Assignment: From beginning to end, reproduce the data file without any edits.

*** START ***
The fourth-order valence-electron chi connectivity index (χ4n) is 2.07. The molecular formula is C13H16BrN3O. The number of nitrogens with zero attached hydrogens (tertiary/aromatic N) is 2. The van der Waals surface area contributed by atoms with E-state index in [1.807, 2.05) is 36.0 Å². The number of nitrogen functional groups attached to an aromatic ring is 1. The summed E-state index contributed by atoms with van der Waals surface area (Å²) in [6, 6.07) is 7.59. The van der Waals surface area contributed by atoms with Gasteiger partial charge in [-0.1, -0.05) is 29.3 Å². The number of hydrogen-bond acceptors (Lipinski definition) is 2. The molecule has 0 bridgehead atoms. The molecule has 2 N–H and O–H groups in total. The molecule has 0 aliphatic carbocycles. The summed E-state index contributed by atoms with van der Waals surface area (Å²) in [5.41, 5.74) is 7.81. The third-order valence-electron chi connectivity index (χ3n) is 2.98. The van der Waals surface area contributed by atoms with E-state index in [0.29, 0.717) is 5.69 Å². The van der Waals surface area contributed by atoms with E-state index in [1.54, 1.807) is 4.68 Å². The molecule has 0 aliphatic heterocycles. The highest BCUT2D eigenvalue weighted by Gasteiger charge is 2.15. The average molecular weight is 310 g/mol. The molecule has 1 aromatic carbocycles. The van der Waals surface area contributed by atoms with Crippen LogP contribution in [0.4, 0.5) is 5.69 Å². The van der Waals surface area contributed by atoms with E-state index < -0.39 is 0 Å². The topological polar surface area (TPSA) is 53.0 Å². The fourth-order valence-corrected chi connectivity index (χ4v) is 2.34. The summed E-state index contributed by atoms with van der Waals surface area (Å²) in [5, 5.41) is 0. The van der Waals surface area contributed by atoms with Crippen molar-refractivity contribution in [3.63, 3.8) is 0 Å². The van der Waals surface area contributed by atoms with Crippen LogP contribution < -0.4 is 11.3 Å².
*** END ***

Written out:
The fourth-order valence-electron chi connectivity index (χ4n) is 2.07. The molecular formula is C13H16BrN3O. The number of nitrogens with zero attached hydrogens (tertiary/aromatic N) is 2. The van der Waals surface area contributed by atoms with E-state index in [1.807, 2.05) is 36.0 Å². The number of nitrogen functional groups attached to an aromatic ring is 1. The summed E-state index contributed by atoms with van der Waals surface area (Å²) in [6, 6.07) is 7.59. The van der Waals surface area contributed by atoms with Gasteiger partial charge in [-0.1, -0.05) is 29.3 Å². The number of hydrogen-bond acceptors (Lipinski definition) is 2. The molecule has 0 bridgehead atoms. The molecule has 2 N–H and O–H groups in total. The molecule has 0 aliphatic carbocycles. The summed E-state index contributed by atoms with van der Waals surface area (Å²) in [5.41, 5.74) is 7.81. The third-order valence-electron chi connectivity index (χ3n) is 2.98. The van der Waals surface area contributed by atoms with E-state index in [0.29, 0.717) is 5.69 Å². The van der Waals surface area contributed by atoms with E-state index in [1.54, 1.807) is 4.68 Å². The molecule has 0 aliphatic heterocycles. The highest BCUT2D eigenvalue weighted by Gasteiger charge is 2.15. The average molecular weight is 310 g/mol. The molecule has 1 aromatic carbocycles. The van der Waals surface area contributed by atoms with Crippen LogP contribution in [0.4, 0.5) is 5.69 Å². The van der Waals surface area contributed by atoms with E-state index < -0.39 is 0 Å². The topological polar surface area (TPSA) is 53.0 Å². The fourth-order valence-corrected chi connectivity index (χ4v) is 2.34. The summed E-state index contributed by atoms with van der Waals surface area (Å²) in [5, 5.41) is 0. The van der Waals surface area contributed by atoms with Crippen molar-refractivity contribution in [3.63, 3.8) is 0 Å². The van der Waals surface area contributed by atoms with Crippen LogP contribution < -0.4 is 11.3 Å².